Convertible: Convertible loans can be converted into equity of the borrowing business at the option of the lender. They specify two terms, the conversion ratio and the conversion price, which define the number of shares and the price at which they will be issued to the debtholders.

Floaters: Floaters are loans with varying coupon rates that match the prevailing interest rate in the market. Hence, the repayments from floaters vary with the change in interest rates. The rate on the loans varies with respect to a benchmark and is quoted as a spread to the benchmark. For example, a common benchmark is LIBOR, so the rate on a floater will be quoted as LIBOR + 2%, where the spread is 2%.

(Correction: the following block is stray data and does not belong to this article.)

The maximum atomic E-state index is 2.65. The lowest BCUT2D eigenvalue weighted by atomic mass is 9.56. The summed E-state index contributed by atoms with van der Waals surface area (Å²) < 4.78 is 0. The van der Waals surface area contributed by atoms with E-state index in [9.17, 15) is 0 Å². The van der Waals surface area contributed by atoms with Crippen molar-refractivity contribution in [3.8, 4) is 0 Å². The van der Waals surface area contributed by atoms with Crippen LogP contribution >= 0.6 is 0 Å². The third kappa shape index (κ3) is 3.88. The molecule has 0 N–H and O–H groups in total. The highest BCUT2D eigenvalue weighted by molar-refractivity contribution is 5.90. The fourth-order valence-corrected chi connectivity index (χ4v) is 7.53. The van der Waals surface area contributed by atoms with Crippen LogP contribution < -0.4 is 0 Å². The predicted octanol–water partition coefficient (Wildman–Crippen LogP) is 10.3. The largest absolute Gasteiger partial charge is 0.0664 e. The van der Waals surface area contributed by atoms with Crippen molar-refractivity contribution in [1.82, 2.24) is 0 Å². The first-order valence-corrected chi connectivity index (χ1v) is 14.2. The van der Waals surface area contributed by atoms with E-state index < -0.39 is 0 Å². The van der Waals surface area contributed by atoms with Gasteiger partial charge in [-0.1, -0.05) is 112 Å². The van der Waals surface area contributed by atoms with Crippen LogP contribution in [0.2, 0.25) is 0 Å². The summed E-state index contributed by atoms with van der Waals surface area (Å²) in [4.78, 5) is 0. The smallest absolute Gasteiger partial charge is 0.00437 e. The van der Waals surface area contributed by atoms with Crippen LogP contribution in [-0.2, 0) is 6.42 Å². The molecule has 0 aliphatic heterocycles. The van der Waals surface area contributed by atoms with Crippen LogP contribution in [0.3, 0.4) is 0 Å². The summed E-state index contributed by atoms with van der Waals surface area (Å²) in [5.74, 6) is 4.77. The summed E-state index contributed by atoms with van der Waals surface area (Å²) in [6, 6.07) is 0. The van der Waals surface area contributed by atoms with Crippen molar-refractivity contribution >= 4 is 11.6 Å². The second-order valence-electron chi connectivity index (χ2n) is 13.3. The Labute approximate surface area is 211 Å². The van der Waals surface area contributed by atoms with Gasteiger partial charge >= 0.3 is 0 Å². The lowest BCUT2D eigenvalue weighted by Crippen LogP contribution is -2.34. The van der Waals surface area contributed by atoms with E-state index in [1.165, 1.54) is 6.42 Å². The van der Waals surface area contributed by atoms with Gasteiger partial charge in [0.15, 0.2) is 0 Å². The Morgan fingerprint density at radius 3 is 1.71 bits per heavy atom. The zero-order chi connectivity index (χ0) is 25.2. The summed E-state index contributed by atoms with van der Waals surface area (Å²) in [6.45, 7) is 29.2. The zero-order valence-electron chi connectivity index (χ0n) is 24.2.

Tenor-Based Structures

Loan structure is also based on the tenor of the loan. Short-term loans can assume very different structures compared to medium- or long-term loans.

 

Short-term notes

The loans need to be repaid in less than one year. They are typically used for working capital requirements and can have a tenor from one month up to a year.

 

Revolving loan

A revolving loan is a service that a lender provides, where the borrower can borrow any amount up to a maximum for a short period of time. The amount available for borrowing depends on previous borrowing and repayment. Such loans are typically used to meet funding shortfalls in the short-term.

 

Factoring

Factoring is a type of secured short-term debt. It allows a business to borrow money against its receivables. The business is allowed to borrow a fraction of its receivables and transfer its receivables to the lender. The lender then collects the full amount of the receivables from the concerned parties.

 

Medium/Long-Term debt